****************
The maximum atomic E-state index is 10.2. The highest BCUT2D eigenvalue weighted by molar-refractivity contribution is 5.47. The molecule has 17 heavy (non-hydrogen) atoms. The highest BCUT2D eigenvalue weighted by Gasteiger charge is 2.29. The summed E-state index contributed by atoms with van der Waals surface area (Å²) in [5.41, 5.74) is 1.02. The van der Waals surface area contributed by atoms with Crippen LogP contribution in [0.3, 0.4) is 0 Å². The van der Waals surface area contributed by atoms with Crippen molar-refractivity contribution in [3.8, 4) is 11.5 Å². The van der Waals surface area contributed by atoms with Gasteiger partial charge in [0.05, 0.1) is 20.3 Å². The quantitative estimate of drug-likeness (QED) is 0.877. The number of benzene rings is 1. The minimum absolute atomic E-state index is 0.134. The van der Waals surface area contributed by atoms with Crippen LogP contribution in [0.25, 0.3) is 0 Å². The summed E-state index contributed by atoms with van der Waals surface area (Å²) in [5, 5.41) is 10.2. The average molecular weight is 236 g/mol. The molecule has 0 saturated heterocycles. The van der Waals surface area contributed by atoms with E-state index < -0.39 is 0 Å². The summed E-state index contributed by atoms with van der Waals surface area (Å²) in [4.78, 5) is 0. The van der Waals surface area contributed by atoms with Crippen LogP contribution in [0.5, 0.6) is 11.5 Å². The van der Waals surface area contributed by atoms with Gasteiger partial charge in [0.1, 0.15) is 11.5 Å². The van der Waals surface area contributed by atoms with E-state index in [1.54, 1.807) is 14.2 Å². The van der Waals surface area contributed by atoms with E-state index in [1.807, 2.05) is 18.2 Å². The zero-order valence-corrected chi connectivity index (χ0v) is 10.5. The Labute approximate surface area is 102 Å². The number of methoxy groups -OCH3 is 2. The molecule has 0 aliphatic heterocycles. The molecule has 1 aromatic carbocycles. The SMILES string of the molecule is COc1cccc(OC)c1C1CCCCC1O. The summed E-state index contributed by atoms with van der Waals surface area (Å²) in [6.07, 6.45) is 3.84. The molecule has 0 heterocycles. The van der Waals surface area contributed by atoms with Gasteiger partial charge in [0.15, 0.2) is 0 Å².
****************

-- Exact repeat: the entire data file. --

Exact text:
The maximum atomic E-state index is 10.2. The highest BCUT2D eigenvalue weighted by molar-refractivity contribution is 5.47. The molecule has 17 heavy (non-hydrogen) atoms. The highest BCUT2D eigenvalue weighted by Gasteiger charge is 2.29. The summed E-state index contributed by atoms with van der Waals surface area (Å²) in [5.41, 5.74) is 1.02. The van der Waals surface area contributed by atoms with Crippen LogP contribution in [0.3, 0.4) is 0 Å². The van der Waals surface area contributed by atoms with Crippen molar-refractivity contribution in [3.8, 4) is 11.5 Å². The van der Waals surface area contributed by atoms with Gasteiger partial charge in [0.05, 0.1) is 20.3 Å². The quantitative estimate of drug-likeness (QED) is 0.877. The number of benzene rings is 1. The minimum absolute atomic E-state index is 0.134. The van der Waals surface area contributed by atoms with Crippen LogP contribution in [0.25, 0.3) is 0 Å². The summed E-state index contributed by atoms with van der Waals surface area (Å²) in [5, 5.41) is 10.2. The average molecular weight is 236 g/mol. The molecule has 0 saturated heterocycles. The van der Waals surface area contributed by atoms with E-state index < -0.39 is 0 Å². The summed E-state index contributed by atoms with van der Waals surface area (Å²) in [4.78, 5) is 0. The van der Waals surface area contributed by atoms with Crippen LogP contribution in [0.5, 0.6) is 11.5 Å². The van der Waals surface area contributed by atoms with Gasteiger partial charge in [0.1, 0.15) is 11.5 Å². The van der Waals surface area contributed by atoms with E-state index in [1.54, 1.807) is 14.2 Å². The van der Waals surface area contributed by atoms with E-state index in [1.807, 2.05) is 18.2 Å². The zero-order valence-corrected chi connectivity index (χ0v) is 10.5. The Labute approximate surface area is 102 Å². The number of methoxy groups -OCH3 is 2. The molecule has 0 aliphatic heterocycles. The molecule has 1 aromatic carbocycles. The SMILES string of the molecule is COc1cccc(OC)c1C1CCCCC1O. The summed E-state index contributed by atoms with van der Waals surface area (Å²) in [6.07, 6.45) is 3.84. The molecule has 0 heterocycles. The van der Waals surface area contributed by atoms with Gasteiger partial charge in [0.15, 0.2) is 0 Å².